Tregothnan - The Making of a Great British Tea at Provenance Hub
Home to the Boscawen family since 1334, Tregothnan, a private estate in Cornwall, grows a huge variety of plants in the largest historic botanical garden from which they produce English Teas and Infusions, Cornish Manuka and Wildflower Honeys, unique Kea Plum Jam, amongst a variety of other unique estate produce.
The name ‘Tregothnan’ literally means ‘The House at the Head of the Valley,’ and the family – renowned for their enthusiasm for botany – have worked with the community in the valley for centuries. Tregothnan grow and produce some truly unique provenance-assured foods, which are testament to their close historical connection with the land and their use of traditional growing methods, which created Britain’s first home-grown tea.
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Tregothnan is an environmentally responsible estate, and was recently awarded the European Land Owner’s award for sustainable farming practices, innovation and leadership. They are committed to supporting agriculture across the UK to ensure the long-term prosperity of the farming community
Tregothnan Tea – The Camelia bushes are carefully tended by expert technicians in the plantations of the Estate. Tregothnan teas are not processed using many of the same methods as large-scale producers in India, Sri Lanka or China. The Estate does not require large machinery, and the drying, chopping and sorting is still all done by hand. In fact, it was only in 2018 when Tregothnan stopped pressing solely in the traditional method using muslin cloths. The Estate now uses a rolling machine, helping them produce more tea.
Tregothnan Honey – The production of honey follows a traditional process. The head beekeeper even warms jars in the oven in the staff room so the raw and unpasteurised product doesn’t immediately set after its sterilisation.
Tregothnan Kea Plum Jam – The unique Kea plum orchards are tended to by experts to ensure healthy crops. When they are harvested, they are not picked in the conventional way, but rather shaken off the trees. Traditionally, four shakes get the best plums, with the first shake’s fall discarded. Plums are sorted and pulped by hand, adding sugar and a dash of lemon juice to make the preserve.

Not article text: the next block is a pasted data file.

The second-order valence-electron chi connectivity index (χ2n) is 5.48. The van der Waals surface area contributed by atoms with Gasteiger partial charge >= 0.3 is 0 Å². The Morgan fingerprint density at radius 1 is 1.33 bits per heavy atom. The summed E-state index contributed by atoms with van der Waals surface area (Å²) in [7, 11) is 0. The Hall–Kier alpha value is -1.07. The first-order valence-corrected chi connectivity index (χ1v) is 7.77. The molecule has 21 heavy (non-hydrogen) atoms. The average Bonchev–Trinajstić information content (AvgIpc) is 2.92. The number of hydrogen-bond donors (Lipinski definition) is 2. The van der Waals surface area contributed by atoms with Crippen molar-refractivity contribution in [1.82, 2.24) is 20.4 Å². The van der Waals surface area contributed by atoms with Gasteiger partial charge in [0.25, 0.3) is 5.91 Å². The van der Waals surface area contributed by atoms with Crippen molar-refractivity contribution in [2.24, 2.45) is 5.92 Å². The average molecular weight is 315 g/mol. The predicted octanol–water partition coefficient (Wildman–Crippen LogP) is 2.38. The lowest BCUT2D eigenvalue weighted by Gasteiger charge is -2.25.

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The Boscawen family and their botanical experts are at the forefront of the business. Their knowledge and maintenance of the largest historical botanic garden in Cornwall ensure their authentic connection with the land and an intimate relationship with their produce. The diversity of lands in their historic botanic garden allow them to grow English tea and numerous other plant varieties that allows them to produce unique-tasting honeys, spreads and preserves.
The Sixth Viscount Falmouth and his brother brought many rare trees, shrubs and Camellias – the species from which tea is made – into the arboretum two hundred years ago. The family’s keen interest in botany led them to pioneer several botanical firsts in the UK, taking advantage of Tregothnan’s unique microclimate. Located a few miles from the coast, the estate benefits from the deep sea creek of the Fal Estuary running through it, helping maintain warmth and humidity throughout the year, even in winter.
The full-time Garden Team is eight-people strong, including dedicated tea technicians and specialists. They also count around ten volunteers, including one of the world’s leading experts in Camellia cultivation who advises on tea production.
CORNWALL’S GARDEN OF DELIGHTS
Cornwall’s culinary history is unique to the UK. The peninsula is surrounded by fertile fishing grounds on three sides and has a strong tradition for seafood dishes. Cornwall’s quirkier products, however, are also a result of its geography and climate. The Cornish peninsula is responsible for many foods which cannot be easily found elsewhere in the UK.
|Tregothnan, The Woodyard, Tresillian, Truro TR2 4AJ, UK|